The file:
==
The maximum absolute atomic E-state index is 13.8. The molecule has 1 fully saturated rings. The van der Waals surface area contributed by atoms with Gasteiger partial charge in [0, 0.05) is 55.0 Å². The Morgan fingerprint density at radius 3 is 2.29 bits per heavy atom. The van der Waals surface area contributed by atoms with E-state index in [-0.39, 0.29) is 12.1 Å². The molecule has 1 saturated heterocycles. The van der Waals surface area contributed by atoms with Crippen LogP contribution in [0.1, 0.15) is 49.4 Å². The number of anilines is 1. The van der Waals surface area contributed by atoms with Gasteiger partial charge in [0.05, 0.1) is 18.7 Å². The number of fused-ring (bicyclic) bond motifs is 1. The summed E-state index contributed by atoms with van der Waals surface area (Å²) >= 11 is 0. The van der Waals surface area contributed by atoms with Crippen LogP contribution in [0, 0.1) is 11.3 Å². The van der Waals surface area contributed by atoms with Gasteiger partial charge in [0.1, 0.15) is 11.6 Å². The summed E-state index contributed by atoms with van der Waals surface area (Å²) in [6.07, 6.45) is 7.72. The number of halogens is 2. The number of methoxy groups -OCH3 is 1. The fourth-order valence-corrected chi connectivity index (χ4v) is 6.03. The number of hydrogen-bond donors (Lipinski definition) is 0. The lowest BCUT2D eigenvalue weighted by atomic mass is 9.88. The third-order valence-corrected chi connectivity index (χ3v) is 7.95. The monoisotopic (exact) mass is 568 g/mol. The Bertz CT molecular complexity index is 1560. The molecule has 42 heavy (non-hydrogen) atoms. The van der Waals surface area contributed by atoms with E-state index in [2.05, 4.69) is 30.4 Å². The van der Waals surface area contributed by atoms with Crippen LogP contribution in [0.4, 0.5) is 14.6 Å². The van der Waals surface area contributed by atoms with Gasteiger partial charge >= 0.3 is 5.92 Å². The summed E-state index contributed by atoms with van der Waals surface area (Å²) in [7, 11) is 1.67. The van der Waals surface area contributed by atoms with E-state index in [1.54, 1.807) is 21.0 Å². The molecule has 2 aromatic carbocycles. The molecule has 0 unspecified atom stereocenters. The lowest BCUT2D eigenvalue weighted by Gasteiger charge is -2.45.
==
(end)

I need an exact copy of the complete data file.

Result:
The maximum absolute atomic E-state index is 13.8. The molecule has 1 fully saturated rings. The van der Waals surface area contributed by atoms with Gasteiger partial charge in [0, 0.05) is 55.0 Å². The Morgan fingerprint density at radius 3 is 2.29 bits per heavy atom. The van der Waals surface area contributed by atoms with E-state index in [-0.39, 0.29) is 12.1 Å². The molecule has 1 saturated heterocycles. The van der Waals surface area contributed by atoms with Crippen LogP contribution in [0.1, 0.15) is 49.4 Å². The number of anilines is 1. The van der Waals surface area contributed by atoms with Gasteiger partial charge in [0.05, 0.1) is 18.7 Å². The number of fused-ring (bicyclic) bond motifs is 1. The summed E-state index contributed by atoms with van der Waals surface area (Å²) >= 11 is 0. The van der Waals surface area contributed by atoms with Crippen LogP contribution in [0, 0.1) is 11.3 Å². The van der Waals surface area contributed by atoms with Gasteiger partial charge in [0.1, 0.15) is 11.6 Å². The summed E-state index contributed by atoms with van der Waals surface area (Å²) in [6.07, 6.45) is 7.72. The number of halogens is 2. The number of methoxy groups -OCH3 is 1. The fourth-order valence-corrected chi connectivity index (χ4v) is 6.03. The number of hydrogen-bond donors (Lipinski definition) is 0. The lowest BCUT2D eigenvalue weighted by atomic mass is 9.88. The third-order valence-corrected chi connectivity index (χ3v) is 7.95. The monoisotopic (exact) mass is 568 g/mol. The Bertz CT molecular complexity index is 1560. The molecule has 42 heavy (non-hydrogen) atoms. The van der Waals surface area contributed by atoms with E-state index in [2.05, 4.69) is 30.4 Å². The van der Waals surface area contributed by atoms with Crippen LogP contribution in [0.4, 0.5) is 14.6 Å². The van der Waals surface area contributed by atoms with Gasteiger partial charge >= 0.3 is 5.92 Å². The summed E-state index contributed by atoms with van der Waals surface area (Å²) in [7, 11) is 1.67. The van der Waals surface area contributed by atoms with E-state index in [1.54, 1.807) is 21.0 Å². The molecule has 2 aromatic carbocycles. The molecule has 0 unspecified atom stereocenters. The lowest BCUT2D eigenvalue weighted by Gasteiger charge is -2.45.